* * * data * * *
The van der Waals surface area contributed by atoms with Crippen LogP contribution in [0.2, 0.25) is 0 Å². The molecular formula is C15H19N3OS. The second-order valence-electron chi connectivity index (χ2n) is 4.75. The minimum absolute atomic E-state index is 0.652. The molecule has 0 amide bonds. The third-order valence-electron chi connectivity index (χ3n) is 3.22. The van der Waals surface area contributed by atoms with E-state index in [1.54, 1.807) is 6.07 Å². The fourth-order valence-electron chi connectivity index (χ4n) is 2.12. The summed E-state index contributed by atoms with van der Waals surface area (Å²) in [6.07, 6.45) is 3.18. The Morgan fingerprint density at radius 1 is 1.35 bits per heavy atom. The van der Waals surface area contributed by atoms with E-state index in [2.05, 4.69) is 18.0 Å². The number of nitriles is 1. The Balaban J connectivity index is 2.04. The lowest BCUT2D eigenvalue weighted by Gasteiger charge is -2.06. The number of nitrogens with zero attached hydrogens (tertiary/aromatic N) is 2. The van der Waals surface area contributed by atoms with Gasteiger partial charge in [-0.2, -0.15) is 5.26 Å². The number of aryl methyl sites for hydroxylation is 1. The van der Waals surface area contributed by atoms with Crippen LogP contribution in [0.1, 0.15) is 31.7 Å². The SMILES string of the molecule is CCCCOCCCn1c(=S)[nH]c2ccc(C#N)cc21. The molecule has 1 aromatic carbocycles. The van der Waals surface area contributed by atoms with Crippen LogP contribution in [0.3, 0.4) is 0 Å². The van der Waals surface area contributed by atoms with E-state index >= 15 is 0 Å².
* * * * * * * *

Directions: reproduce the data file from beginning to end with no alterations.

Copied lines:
The van der Waals surface area contributed by atoms with Crippen LogP contribution in [0.2, 0.25) is 0 Å². The molecular formula is C15H19N3OS. The second-order valence-electron chi connectivity index (χ2n) is 4.75. The minimum absolute atomic E-state index is 0.652. The molecule has 0 amide bonds. The third-order valence-electron chi connectivity index (χ3n) is 3.22. The van der Waals surface area contributed by atoms with E-state index in [1.54, 1.807) is 6.07 Å². The fourth-order valence-electron chi connectivity index (χ4n) is 2.12. The summed E-state index contributed by atoms with van der Waals surface area (Å²) in [6.07, 6.45) is 3.18. The Morgan fingerprint density at radius 1 is 1.35 bits per heavy atom. The van der Waals surface area contributed by atoms with E-state index in [2.05, 4.69) is 18.0 Å². The number of nitriles is 1. The Balaban J connectivity index is 2.04. The lowest BCUT2D eigenvalue weighted by Gasteiger charge is -2.06. The number of nitrogens with zero attached hydrogens (tertiary/aromatic N) is 2. The van der Waals surface area contributed by atoms with Gasteiger partial charge in [-0.2, -0.15) is 5.26 Å². The number of aryl methyl sites for hydroxylation is 1. The van der Waals surface area contributed by atoms with Crippen LogP contribution in [0.1, 0.15) is 31.7 Å². The SMILES string of the molecule is CCCCOCCCn1c(=S)[nH]c2ccc(C#N)cc21. The molecule has 1 aromatic carbocycles. The van der Waals surface area contributed by atoms with Crippen LogP contribution in [0.3, 0.4) is 0 Å². The van der Waals surface area contributed by atoms with E-state index >= 15 is 0 Å².